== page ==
The Black Death was only the beginning. Countless millions perished in this terrible early wave – an estimated 60 percent of Europe was wiped out – but the virulent bacterium responsible was never actually contained.
When the Black Death of the mid–14th century was over, Yersinia pestis was far from done, laying waste to human life for another 500 years. This grim, recurring saga of outbreaks – called the second plague pandemic – lasted until the 19th century. But where did its deadly antagonist originate?
In a new study, an international team of scientists reconstructed 34 Y. pestis genomes sourced from the teeth of 34 individuals who died in 10 different countries – tracing a kind of genetic family tree of shadowy pestilence spanning the 14th to 17th centuries.
The family tree, encompassing the remains of people who were infected by the bacterium in England, France, Germany and elsewhere, reveals a diversification of the Y. pestis lineage over time into multiple genetically distinct clades. Nonetheless, these clades appear to have one common starting point.
"These findings indicate a single entry of Y. pestis into Europe through the east", says archaeogeneticist Maria Spyrou from the Max Planck Institute for the Science of Human History, on the basis that one strain in particular looks to be the ancestor of all the second plague pandemic strains that came after it.
The precursor, the researchers say, came from Russia, specifically a town called Laishevo in the historical Volga region, based on the evidence of a sample known as LAI009.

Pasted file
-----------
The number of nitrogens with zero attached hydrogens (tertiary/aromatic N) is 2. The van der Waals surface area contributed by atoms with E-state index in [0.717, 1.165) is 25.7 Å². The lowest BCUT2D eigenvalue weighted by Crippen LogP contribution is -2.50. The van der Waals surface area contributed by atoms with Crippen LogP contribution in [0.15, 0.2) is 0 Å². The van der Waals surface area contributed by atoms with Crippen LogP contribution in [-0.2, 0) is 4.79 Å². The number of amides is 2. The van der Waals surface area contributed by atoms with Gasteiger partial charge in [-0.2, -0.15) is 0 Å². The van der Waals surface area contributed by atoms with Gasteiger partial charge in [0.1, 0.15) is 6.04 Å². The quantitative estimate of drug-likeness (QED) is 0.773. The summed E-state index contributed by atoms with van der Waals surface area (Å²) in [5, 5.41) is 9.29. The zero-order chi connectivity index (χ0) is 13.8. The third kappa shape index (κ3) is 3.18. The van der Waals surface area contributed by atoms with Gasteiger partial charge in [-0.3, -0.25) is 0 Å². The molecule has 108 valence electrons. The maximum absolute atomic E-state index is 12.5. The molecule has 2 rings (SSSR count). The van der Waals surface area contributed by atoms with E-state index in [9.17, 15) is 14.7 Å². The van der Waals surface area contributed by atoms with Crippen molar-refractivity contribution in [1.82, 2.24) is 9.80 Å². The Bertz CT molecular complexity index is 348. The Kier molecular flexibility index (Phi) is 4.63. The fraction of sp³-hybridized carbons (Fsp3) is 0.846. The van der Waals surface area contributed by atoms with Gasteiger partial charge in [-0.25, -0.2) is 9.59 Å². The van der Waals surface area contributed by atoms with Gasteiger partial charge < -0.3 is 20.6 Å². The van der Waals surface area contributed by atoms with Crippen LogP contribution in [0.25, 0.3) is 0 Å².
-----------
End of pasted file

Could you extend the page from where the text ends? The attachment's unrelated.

"Our phylogenetic reconstruction shows that the LAI009 isolate from Laishevo is ancestral to the Black Death isolates from southern, central, western and northern Europe, as well as to the previously published late 14th-century isolates from London and Bolgar City," the researchers explain in their paper.
"We interpret LAI009 as the most ancestral form of the strain that entered Europe during the initial wave of the second pandemic that has been identified to date."
Of course, in reconstructions like this, conclusions are necessarily limited by the scope of skeletal remains you get to dig up and study. In other words, the researchers acknowledge it's entirely possible that the pestilence – in this era of history, at least – may have had earlier forms in other places that have not yet been sufficiently tested.
"It is possible that additional interpretations may be revealed with future discoveries of unsampled diversity in western Eurasia," Spyrou says.
In any case, once the Russian strain took hold in the early stages of the second plague pandemic, it branched off into multiple variant forms over the following centuries. Modern descendants of these variants have never been found, the team says, suggesting they have become extinct.
While the new findings cannot be truly definitive about the ancestor of the Black Death outbreak, they do nonetheless illustrate the earliest known genetic origins of what became a 500-year plague – telling us more about an ancient pathogen that existed long before the Black Death's medieval shadow, and still darkens our days even now.
For such a persistent and powerful companion to humanity, there's probably no such thing as too much information. If we must share the planet with Y. pestis, we need all the intel we can get.
"The second plague pandemic has arguably caused the highest levels of mortality of the three recorded plague pandemics," the researchers write.
"It serves as a classic historical example of rapid infectious disease emergence, long-term local persistence and eventual extinction for reasons that are currently not understood."
The findings are reported in Nature Communications.